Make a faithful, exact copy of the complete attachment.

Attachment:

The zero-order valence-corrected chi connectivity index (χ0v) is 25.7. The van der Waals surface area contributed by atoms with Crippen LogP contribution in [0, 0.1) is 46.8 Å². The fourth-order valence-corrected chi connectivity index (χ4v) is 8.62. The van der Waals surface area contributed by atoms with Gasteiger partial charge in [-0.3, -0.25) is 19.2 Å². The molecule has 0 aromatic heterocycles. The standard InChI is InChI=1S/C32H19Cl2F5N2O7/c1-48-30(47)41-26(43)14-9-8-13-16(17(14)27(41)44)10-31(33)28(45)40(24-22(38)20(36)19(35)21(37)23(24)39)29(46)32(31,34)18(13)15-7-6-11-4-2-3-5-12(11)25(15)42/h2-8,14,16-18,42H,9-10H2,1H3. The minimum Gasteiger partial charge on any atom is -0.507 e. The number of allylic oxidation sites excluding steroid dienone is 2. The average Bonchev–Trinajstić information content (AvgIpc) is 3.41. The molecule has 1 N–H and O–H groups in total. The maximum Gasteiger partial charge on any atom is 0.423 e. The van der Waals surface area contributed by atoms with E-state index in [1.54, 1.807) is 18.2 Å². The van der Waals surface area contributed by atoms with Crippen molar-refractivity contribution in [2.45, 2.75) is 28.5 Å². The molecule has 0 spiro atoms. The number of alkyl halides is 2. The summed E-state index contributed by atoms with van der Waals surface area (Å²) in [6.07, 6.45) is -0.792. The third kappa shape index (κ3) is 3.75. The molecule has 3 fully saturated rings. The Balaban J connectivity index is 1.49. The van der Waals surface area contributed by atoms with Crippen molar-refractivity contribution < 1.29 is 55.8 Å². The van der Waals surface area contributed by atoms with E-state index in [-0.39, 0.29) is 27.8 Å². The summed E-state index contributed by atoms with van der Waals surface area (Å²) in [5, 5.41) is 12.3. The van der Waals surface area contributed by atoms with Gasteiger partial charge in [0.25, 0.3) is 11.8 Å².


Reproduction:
The zero-order valence-corrected chi connectivity index (χ0v) is 25.7. The van der Waals surface area contributed by atoms with Crippen LogP contribution in [0, 0.1) is 46.8 Å². The fourth-order valence-corrected chi connectivity index (χ4v) is 8.62. The van der Waals surface area contributed by atoms with Gasteiger partial charge in [-0.3, -0.25) is 19.2 Å². The molecule has 0 aromatic heterocycles. The standard InChI is InChI=1S/C32H19Cl2F5N2O7/c1-48-30(47)41-26(43)14-9-8-13-16(17(14)27(41)44)10-31(33)28(45)40(24-22(38)20(36)19(35)21(37)23(24)39)29(46)32(31,34)18(13)15-7-6-11-4-2-3-5-12(11)25(15)42/h2-8,14,16-18,42H,9-10H2,1H3. The minimum Gasteiger partial charge on any atom is -0.507 e. The number of allylic oxidation sites excluding steroid dienone is 2. The average Bonchev–Trinajstić information content (AvgIpc) is 3.41. The molecule has 1 N–H and O–H groups in total. The maximum Gasteiger partial charge on any atom is 0.423 e. The van der Waals surface area contributed by atoms with E-state index in [1.54, 1.807) is 18.2 Å². The van der Waals surface area contributed by atoms with Crippen molar-refractivity contribution in [2.45, 2.75) is 28.5 Å². The molecule has 0 spiro atoms. The number of alkyl halides is 2. The summed E-state index contributed by atoms with van der Waals surface area (Å²) in [6.07, 6.45) is -0.792. The third kappa shape index (κ3) is 3.75. The molecule has 3 fully saturated rings. The Balaban J connectivity index is 1.49. The van der Waals surface area contributed by atoms with Crippen molar-refractivity contribution < 1.29 is 55.8 Å². The van der Waals surface area contributed by atoms with E-state index in [-0.39, 0.29) is 27.8 Å². The summed E-state index contributed by atoms with van der Waals surface area (Å²) in [5, 5.41) is 12.3. The van der Waals surface area contributed by atoms with Gasteiger partial charge in [0.25, 0.3) is 11.8 Å².